The Government has refused to increase the pounds 950 lump sum received by the parents of the heroine Fleur Lombard, the first female firefighter to be killed on active duty in Britain.
Despite protests from the Fire Brigades Union, the Home Office has decided not to change the system under which only a small "death grant" is available to bereaved parents.
The firefighter, 21, was killed in February when the roof of a Co-op store in Bristol collapsed as she went in to see if shoppers were trapped. Her family has set up a trust fund for the rehabilitation of firefighters in her name.
The decision by ministers also means that the common law wife of the Gwent firefighter Kevin Lane, who died fighting a fire two days earlier, will not receive a pension. Although she was the mother of Mr Lane's 10- year-old son, they were not married and she therefore does not qualify to receive the benefit.
The wife of a colleague, Stephen Griffin, who died in the same blaze in February, will receive full pension rights. Both men had entered a blazing house at Blaina believing that a child was trapped inside.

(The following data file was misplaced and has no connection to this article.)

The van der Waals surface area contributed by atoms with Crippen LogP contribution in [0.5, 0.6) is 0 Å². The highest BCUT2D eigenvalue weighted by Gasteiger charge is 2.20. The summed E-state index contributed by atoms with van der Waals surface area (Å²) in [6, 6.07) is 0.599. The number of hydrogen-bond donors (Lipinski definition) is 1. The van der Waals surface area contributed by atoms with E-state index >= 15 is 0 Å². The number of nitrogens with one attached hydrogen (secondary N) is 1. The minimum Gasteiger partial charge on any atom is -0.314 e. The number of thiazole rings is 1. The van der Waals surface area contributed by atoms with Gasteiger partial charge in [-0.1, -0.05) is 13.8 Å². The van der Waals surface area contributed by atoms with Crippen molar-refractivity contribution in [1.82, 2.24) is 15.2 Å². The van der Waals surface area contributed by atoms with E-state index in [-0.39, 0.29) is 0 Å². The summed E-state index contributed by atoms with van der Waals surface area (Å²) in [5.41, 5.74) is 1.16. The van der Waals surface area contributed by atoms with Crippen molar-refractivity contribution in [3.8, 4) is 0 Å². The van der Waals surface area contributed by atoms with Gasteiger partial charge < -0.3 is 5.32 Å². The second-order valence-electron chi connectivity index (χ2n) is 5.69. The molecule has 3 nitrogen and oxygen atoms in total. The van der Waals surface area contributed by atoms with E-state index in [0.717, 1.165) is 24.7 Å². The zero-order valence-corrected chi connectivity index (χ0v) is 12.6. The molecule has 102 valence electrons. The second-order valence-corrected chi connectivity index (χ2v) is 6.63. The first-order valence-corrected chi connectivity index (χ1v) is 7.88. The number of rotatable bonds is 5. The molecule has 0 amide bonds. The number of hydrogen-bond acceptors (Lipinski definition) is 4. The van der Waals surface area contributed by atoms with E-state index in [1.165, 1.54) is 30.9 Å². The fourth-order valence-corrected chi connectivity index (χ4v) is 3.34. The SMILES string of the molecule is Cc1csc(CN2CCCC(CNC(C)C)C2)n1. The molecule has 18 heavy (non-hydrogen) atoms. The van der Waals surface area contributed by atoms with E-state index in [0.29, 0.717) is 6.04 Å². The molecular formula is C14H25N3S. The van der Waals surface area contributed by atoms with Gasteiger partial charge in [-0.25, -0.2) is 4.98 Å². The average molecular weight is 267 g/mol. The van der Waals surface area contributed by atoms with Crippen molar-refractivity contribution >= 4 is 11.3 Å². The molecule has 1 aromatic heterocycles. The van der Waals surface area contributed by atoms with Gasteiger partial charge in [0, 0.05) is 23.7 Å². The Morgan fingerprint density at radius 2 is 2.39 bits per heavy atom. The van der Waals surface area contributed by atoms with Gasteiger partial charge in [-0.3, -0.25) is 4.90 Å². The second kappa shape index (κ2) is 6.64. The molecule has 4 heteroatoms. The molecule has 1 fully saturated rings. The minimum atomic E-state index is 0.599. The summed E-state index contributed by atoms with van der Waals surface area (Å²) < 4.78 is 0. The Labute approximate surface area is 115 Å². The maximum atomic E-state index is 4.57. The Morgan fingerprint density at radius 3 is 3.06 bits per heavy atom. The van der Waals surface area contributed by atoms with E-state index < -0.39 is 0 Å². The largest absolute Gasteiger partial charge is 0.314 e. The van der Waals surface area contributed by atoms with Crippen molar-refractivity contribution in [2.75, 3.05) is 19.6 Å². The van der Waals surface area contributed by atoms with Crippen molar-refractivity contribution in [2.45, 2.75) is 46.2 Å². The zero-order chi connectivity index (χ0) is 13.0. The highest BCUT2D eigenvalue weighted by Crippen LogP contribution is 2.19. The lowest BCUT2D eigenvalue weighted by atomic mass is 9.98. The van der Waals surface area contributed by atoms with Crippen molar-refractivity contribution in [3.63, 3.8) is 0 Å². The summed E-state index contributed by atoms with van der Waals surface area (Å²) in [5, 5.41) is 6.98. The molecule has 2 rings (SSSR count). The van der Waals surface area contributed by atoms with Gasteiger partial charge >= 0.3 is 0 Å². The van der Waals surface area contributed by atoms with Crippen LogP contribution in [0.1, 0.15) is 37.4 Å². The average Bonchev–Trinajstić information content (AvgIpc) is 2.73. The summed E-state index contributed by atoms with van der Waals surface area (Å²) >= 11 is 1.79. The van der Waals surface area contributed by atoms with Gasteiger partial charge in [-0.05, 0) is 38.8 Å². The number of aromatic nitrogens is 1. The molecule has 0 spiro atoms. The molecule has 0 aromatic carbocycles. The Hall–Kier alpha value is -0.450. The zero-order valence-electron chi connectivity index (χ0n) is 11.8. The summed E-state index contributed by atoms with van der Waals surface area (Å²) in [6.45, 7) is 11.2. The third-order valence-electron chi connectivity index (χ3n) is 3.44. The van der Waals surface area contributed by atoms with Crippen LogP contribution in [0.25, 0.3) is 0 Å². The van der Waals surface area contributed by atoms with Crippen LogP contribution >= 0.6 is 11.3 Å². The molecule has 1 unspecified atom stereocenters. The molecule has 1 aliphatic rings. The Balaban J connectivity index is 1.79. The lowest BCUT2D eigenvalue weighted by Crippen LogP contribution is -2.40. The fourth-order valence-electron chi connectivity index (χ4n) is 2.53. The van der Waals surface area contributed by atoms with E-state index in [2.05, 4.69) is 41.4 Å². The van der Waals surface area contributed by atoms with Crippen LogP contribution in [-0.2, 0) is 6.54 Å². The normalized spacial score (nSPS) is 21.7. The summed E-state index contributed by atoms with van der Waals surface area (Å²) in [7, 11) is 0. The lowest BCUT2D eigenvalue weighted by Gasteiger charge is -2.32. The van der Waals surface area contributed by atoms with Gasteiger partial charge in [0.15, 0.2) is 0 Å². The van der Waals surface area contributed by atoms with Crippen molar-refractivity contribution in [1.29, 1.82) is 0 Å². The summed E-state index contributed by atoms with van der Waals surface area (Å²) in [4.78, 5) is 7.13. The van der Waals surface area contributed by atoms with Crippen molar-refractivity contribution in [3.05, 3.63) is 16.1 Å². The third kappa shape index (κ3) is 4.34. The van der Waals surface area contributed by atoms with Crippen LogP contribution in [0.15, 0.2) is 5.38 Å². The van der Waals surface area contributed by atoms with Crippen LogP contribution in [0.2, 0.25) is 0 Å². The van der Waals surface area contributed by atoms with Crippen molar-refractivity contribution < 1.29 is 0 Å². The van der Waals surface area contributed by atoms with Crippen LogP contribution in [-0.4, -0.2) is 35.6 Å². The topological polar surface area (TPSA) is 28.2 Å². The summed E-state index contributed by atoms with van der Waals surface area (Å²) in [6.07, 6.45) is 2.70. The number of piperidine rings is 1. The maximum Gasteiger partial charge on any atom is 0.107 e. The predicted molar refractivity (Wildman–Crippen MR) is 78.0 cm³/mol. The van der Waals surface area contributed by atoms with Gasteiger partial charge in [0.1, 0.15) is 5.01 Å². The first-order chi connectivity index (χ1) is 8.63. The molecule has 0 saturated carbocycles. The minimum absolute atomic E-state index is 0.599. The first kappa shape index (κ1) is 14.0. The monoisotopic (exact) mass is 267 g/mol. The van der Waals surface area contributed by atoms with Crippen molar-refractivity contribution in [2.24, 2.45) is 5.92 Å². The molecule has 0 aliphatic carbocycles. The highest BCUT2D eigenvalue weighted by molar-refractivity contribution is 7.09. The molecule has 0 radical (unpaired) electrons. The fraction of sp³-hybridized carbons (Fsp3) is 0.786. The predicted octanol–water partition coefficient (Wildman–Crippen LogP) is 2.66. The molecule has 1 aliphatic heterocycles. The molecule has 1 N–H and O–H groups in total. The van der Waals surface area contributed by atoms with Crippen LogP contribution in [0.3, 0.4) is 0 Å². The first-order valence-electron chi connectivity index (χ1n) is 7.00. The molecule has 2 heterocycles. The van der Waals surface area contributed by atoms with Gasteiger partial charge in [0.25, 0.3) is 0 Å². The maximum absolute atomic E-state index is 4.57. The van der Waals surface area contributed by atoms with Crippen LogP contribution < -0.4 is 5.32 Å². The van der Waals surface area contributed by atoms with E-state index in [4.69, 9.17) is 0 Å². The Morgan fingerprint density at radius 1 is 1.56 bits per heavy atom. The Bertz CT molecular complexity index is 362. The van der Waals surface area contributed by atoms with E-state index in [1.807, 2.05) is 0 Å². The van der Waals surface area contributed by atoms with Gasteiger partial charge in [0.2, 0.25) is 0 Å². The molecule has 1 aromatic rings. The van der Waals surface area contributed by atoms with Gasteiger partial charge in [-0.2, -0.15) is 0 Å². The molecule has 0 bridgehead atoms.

Ken Cameron, leader of the firefighters' union, denounced the decision as "miserly and unfeeling". Referring to expressions of sympathy by John Major after the deaths, Mr Cameron said: "So much for the fine words of the Prime Minister when the `selfless bravery' he refers to is rewarded in a manner which is more suited to the last century."
Ministers have told the joint pension committee for the fire service that proposals to change the system so that relatives other than wives and husbands can benefit from pensions, "should not be taken any further".
A separate compensation scheme administered by a joint union-management committee, paid the pounds 950 to Ms Lombard's parents. This scheme recognises common law wives so that both the partners of the Gwent firefighters will receive pounds 85,000.
In a letter to Mr Cameron, Baroness Blatch, Home Office minister, said the firefighters' pension arrangements were generous compared with private-sector schemes.